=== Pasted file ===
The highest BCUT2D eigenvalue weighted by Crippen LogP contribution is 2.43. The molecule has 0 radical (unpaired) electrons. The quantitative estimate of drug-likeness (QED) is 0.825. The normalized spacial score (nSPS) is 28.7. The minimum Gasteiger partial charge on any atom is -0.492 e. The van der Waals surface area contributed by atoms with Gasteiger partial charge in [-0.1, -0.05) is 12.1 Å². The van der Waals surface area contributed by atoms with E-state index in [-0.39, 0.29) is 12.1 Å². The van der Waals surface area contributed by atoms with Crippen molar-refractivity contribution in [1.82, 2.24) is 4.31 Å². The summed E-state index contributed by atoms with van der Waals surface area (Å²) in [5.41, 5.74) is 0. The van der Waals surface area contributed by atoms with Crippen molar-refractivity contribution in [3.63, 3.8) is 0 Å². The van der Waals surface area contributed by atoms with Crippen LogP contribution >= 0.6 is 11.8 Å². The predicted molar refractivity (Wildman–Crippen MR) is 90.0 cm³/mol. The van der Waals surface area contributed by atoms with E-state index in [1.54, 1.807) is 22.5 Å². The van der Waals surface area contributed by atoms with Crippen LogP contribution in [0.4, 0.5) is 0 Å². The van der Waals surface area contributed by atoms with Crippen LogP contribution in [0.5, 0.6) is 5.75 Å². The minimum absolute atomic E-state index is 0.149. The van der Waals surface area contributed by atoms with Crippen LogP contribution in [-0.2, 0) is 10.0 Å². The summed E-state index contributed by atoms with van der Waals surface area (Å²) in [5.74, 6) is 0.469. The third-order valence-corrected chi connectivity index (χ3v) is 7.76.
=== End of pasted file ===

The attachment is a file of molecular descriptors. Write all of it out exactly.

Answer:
The highest BCUT2D eigenvalue weighted by Crippen LogP contribution is 2.43. The molecule has 0 radical (unpaired) electrons. The quantitative estimate of drug-likeness (QED) is 0.825. The normalized spacial score (nSPS) is 28.7. The minimum Gasteiger partial charge on any atom is -0.492 e. The van der Waals surface area contributed by atoms with Gasteiger partial charge in [-0.1, -0.05) is 12.1 Å². The van der Waals surface area contributed by atoms with E-state index in [-0.39, 0.29) is 12.1 Å². The van der Waals surface area contributed by atoms with Crippen molar-refractivity contribution in [1.82, 2.24) is 4.31 Å². The summed E-state index contributed by atoms with van der Waals surface area (Å²) in [5.41, 5.74) is 0. The van der Waals surface area contributed by atoms with Crippen molar-refractivity contribution in [3.63, 3.8) is 0 Å². The van der Waals surface area contributed by atoms with Crippen LogP contribution >= 0.6 is 11.8 Å². The predicted molar refractivity (Wildman–Crippen MR) is 90.0 cm³/mol. The van der Waals surface area contributed by atoms with E-state index in [1.54, 1.807) is 22.5 Å². The van der Waals surface area contributed by atoms with Crippen LogP contribution in [0.4, 0.5) is 0 Å². The van der Waals surface area contributed by atoms with Crippen LogP contribution in [0.5, 0.6) is 5.75 Å². The minimum absolute atomic E-state index is 0.149. The van der Waals surface area contributed by atoms with Crippen LogP contribution in [-0.2, 0) is 10.0 Å². The summed E-state index contributed by atoms with van der Waals surface area (Å²) in [5.74, 6) is 0.469. The third-order valence-corrected chi connectivity index (χ3v) is 7.76.